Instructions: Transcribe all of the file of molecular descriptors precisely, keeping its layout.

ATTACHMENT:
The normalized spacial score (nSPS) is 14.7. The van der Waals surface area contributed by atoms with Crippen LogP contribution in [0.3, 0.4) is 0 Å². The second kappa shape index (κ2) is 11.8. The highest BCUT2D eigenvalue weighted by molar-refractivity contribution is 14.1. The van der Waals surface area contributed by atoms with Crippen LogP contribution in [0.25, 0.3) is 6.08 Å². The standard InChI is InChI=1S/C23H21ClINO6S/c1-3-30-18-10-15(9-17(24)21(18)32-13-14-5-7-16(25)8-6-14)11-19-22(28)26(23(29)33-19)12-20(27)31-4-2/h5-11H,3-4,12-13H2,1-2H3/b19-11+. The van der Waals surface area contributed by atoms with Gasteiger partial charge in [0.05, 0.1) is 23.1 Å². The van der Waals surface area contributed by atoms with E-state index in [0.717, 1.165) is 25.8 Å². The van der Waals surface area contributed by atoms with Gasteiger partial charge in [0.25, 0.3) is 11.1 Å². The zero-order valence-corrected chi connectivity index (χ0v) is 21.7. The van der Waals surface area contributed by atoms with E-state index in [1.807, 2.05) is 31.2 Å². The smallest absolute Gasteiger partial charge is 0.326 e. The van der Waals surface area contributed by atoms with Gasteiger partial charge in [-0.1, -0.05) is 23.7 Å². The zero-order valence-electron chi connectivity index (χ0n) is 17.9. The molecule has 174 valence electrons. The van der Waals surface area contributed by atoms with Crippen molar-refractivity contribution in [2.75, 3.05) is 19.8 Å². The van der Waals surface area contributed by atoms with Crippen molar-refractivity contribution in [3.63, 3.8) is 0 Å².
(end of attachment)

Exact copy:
The normalized spacial score (nSPS) is 14.7. The van der Waals surface area contributed by atoms with Crippen LogP contribution in [0.3, 0.4) is 0 Å². The second kappa shape index (κ2) is 11.8. The highest BCUT2D eigenvalue weighted by molar-refractivity contribution is 14.1. The van der Waals surface area contributed by atoms with Crippen LogP contribution in [0.25, 0.3) is 6.08 Å². The standard InChI is InChI=1S/C23H21ClINO6S/c1-3-30-18-10-15(9-17(24)21(18)32-13-14-5-7-16(25)8-6-14)11-19-22(28)26(23(29)33-19)12-20(27)31-4-2/h5-11H,3-4,12-13H2,1-2H3/b19-11+. The van der Waals surface area contributed by atoms with Gasteiger partial charge in [0.05, 0.1) is 23.1 Å². The van der Waals surface area contributed by atoms with E-state index in [0.717, 1.165) is 25.8 Å². The van der Waals surface area contributed by atoms with Gasteiger partial charge in [0.25, 0.3) is 11.1 Å². The zero-order valence-corrected chi connectivity index (χ0v) is 21.7. The van der Waals surface area contributed by atoms with E-state index in [1.807, 2.05) is 31.2 Å². The smallest absolute Gasteiger partial charge is 0.326 e. The van der Waals surface area contributed by atoms with Gasteiger partial charge in [-0.1, -0.05) is 23.7 Å². The zero-order valence-electron chi connectivity index (χ0n) is 17.9. The molecule has 174 valence electrons. The van der Waals surface area contributed by atoms with Crippen molar-refractivity contribution in [2.75, 3.05) is 19.8 Å². The van der Waals surface area contributed by atoms with Crippen molar-refractivity contribution in [3.63, 3.8) is 0 Å².